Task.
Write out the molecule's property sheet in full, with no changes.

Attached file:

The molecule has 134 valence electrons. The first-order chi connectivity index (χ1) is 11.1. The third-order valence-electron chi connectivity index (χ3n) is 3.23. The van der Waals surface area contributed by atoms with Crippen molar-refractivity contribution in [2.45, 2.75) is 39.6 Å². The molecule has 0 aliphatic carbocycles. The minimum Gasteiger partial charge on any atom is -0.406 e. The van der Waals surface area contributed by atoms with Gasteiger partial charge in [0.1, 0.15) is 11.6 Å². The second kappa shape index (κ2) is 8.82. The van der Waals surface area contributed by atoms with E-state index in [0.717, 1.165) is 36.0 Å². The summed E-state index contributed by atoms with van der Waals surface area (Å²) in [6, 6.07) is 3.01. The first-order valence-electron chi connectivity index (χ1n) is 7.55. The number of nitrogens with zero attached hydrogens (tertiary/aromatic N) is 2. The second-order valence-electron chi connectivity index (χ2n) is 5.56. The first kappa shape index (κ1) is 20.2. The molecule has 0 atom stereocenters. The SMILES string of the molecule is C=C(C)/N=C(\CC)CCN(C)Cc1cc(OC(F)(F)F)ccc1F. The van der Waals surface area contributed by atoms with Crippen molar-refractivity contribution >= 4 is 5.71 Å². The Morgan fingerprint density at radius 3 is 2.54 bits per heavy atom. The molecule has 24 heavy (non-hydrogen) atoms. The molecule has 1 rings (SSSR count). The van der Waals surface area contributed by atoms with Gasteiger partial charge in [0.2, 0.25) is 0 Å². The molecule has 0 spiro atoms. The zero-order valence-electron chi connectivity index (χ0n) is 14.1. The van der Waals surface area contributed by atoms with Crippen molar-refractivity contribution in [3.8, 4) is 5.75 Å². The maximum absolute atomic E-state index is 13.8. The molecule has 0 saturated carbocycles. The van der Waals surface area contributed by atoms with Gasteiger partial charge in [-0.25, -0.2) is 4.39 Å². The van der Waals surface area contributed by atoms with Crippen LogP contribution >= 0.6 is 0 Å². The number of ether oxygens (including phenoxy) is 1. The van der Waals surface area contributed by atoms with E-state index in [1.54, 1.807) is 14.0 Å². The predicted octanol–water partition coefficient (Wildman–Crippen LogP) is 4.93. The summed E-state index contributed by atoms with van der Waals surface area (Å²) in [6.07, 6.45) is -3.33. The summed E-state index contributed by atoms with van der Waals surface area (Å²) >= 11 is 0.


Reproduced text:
The molecule has 134 valence electrons. The first-order chi connectivity index (χ1) is 11.1. The third-order valence-electron chi connectivity index (χ3n) is 3.23. The van der Waals surface area contributed by atoms with Crippen molar-refractivity contribution in [2.45, 2.75) is 39.6 Å². The molecule has 0 aliphatic carbocycles. The minimum Gasteiger partial charge on any atom is -0.406 e. The van der Waals surface area contributed by atoms with Gasteiger partial charge in [0.1, 0.15) is 11.6 Å². The second kappa shape index (κ2) is 8.82. The van der Waals surface area contributed by atoms with E-state index in [0.717, 1.165) is 36.0 Å². The summed E-state index contributed by atoms with van der Waals surface area (Å²) in [6, 6.07) is 3.01. The first-order valence-electron chi connectivity index (χ1n) is 7.55. The number of nitrogens with zero attached hydrogens (tertiary/aromatic N) is 2. The second-order valence-electron chi connectivity index (χ2n) is 5.56. The first kappa shape index (κ1) is 20.2. The molecule has 0 atom stereocenters. The SMILES string of the molecule is C=C(C)/N=C(\CC)CCN(C)Cc1cc(OC(F)(F)F)ccc1F. The van der Waals surface area contributed by atoms with Crippen molar-refractivity contribution >= 4 is 5.71 Å². The Morgan fingerprint density at radius 3 is 2.54 bits per heavy atom. The molecule has 24 heavy (non-hydrogen) atoms. The molecule has 1 rings (SSSR count). The van der Waals surface area contributed by atoms with Gasteiger partial charge in [0.2, 0.25) is 0 Å². The molecule has 0 spiro atoms. The zero-order valence-electron chi connectivity index (χ0n) is 14.1. The van der Waals surface area contributed by atoms with Crippen molar-refractivity contribution in [3.8, 4) is 5.75 Å². The maximum absolute atomic E-state index is 13.8. The molecule has 0 saturated carbocycles. The van der Waals surface area contributed by atoms with Gasteiger partial charge in [-0.25, -0.2) is 4.39 Å². The van der Waals surface area contributed by atoms with Crippen LogP contribution >= 0.6 is 0 Å². The number of ether oxygens (including phenoxy) is 1. The van der Waals surface area contributed by atoms with E-state index in [1.54, 1.807) is 14.0 Å². The predicted octanol–water partition coefficient (Wildman–Crippen LogP) is 4.93. The summed E-state index contributed by atoms with van der Waals surface area (Å²) in [6.07, 6.45) is -3.33. The summed E-state index contributed by atoms with van der Waals surface area (Å²) >= 11 is 0.